Wells Fargo & Co. has agreed to pay at least $386 million to settle a 2017 class-action lawsuit addressing its auto collateral-protection insurance practices.

The settlement was reached Thursday in U.S. District Court for the Central District of California.

The amount is more than six times the $64 million that Wells Fargo initially agreed to pay in July 2017 to settle the lawsuit.

"As this litigation has shown, Wells Fargo's 2017 remediation plan was woefully inadequate and ultimately represented only a fraction of the benefit the settlement confers on customers," according to the filing.

According to the Financial Web website, collateral-protection insurance is defined as a policy that protects auto-loan lenders from financial losses resulting from having to pay claims when the vehicle owner does not have auto insurance.

CPI allows lenders to cover the claims without losing any money. In most cases, the insurance cost is built into the borrower's loan, sometimes without the borrower's knowledge, as it appears may have been the case with Wells Fargo customers.

A preliminary approval hearing for the settlement is set for July 9, and a settlement fairness hearing for Oct. 28.

If approved by a federal judge, it would mean Wells Fargo has agreed to pay more than $4 billion to settle various regulatory disputes, including $2.09 billion announced in August, $1 billion announced in April and $575 million in December.

To put those fines into perspective, the bank had net income of $5.86 billion in just the first quarter of fiscal 2019.

National General Insurance Co. agreed to pay $7.5 million for its role with the products. Both parties have denied wrongdoing.

The settlement was made to "resolve claims that defendants engaged in an unlawful scheme to force (tens of) millions of Wells Fargo auto loan customers to pay for unnecessary and unwanted collateral protection insurance."

The class-action period is Oct. 15, 2005, to Sept. 30, 2016 — the latter date being a couple of weeks after Wells Fargo's fraudulent customer-account scandal surfaced that has affected at least 3.5 million retail customers.

"This settlement is the result of contentious, prolonged, arm's length negotiations between the parties" which participated in five mediation sessions between May 2018 and March.

Wells Fargo said in a statement that "reaching this agreement, which leverages remedies available in our existing remediation plan, is an important step in making things right for customers impacted by this issue."

Settlement class members would receive reimbursement of the fees they paid, plus interest, while the auto collateral-protection insurance (CPI) was in effect. They will not be required to submit a claim form.

Named class participants will get up to $7,500 in a service award. The plaintiffs' attorneys will receive up to $36 million.

According to the complaint, Wells Fargo was accused of causing nearly 275,000 customers to become delinquent on their auto loans, and about 25,000 vehicles to be illegally repossessed.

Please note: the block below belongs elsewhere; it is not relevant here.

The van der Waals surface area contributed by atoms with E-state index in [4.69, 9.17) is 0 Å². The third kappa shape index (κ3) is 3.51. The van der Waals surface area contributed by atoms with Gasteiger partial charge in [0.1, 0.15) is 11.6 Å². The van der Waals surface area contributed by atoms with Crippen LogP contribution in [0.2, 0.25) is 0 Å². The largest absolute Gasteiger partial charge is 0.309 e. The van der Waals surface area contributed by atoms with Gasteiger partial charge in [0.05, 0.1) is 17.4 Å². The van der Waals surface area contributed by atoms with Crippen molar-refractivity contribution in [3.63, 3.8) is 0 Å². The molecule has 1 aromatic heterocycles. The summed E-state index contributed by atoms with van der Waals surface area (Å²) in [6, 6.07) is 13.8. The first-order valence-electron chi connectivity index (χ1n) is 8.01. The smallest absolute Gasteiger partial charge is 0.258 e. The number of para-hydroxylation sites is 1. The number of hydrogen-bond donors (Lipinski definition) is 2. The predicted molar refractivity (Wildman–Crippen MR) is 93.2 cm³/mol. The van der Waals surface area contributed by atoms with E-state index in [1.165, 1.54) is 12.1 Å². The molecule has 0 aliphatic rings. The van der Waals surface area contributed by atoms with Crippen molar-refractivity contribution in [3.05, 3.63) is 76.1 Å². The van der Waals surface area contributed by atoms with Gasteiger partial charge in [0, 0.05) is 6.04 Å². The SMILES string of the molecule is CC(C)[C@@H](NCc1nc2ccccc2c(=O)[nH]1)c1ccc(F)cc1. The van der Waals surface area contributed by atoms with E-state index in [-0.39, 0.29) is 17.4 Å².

Certain class members whose vehicle was repossessed during the class period will receive $4,000 in compensation and a refund of the repossession costs.

"We will continue sending individualized letters to customers that clearly set out the remediation amount due to them, as well as a check for that amount," Wells Fargo said. "This process will continue until the remediation is complete.”

The settlement said the scheme worked like this:

Wells Fargo would purchase CPI from National General or its predecessors, and then force-place the insurance on auto loan borrowers' accounts.

Force-placed insurance —  also known as creditor-placed, lender-placed and CPI — is defined by the N.Y. Insurance Department as a policy placed by a lender, bank or loan servicer when the property owners" own insurance is cancelled, has lapsed or is deemed insufficient, and the borrower does not secure a replacement.

Wells Fargo would assess a full year's worth of CPI charges against the borrower's account, and then charge monthly interest on the premium before applying payments to a customer's principal loan balance.

That payment mechanism, according to the filing, ensured that the bank was paid for the CPI charges first, which left some customers delinquent on their auto loan payment.

There also was an unearned commission tacked onto the costs bore by customers.

"These kickbacks ensured that the CPI charges to Wells Fargo's borrowers were more expensive than the premiums for coverage borrowers could have, and often did, obtain on their own," according to the filing.

The scheme became public through investigative reporting by The New York Times in July 2017.

The bank responded in July 2017 by saying it would compensate affected customers, but only going back to 2012. It estimated 570,000 customers were affected, which is how it came up with the $64 million settlement offer.

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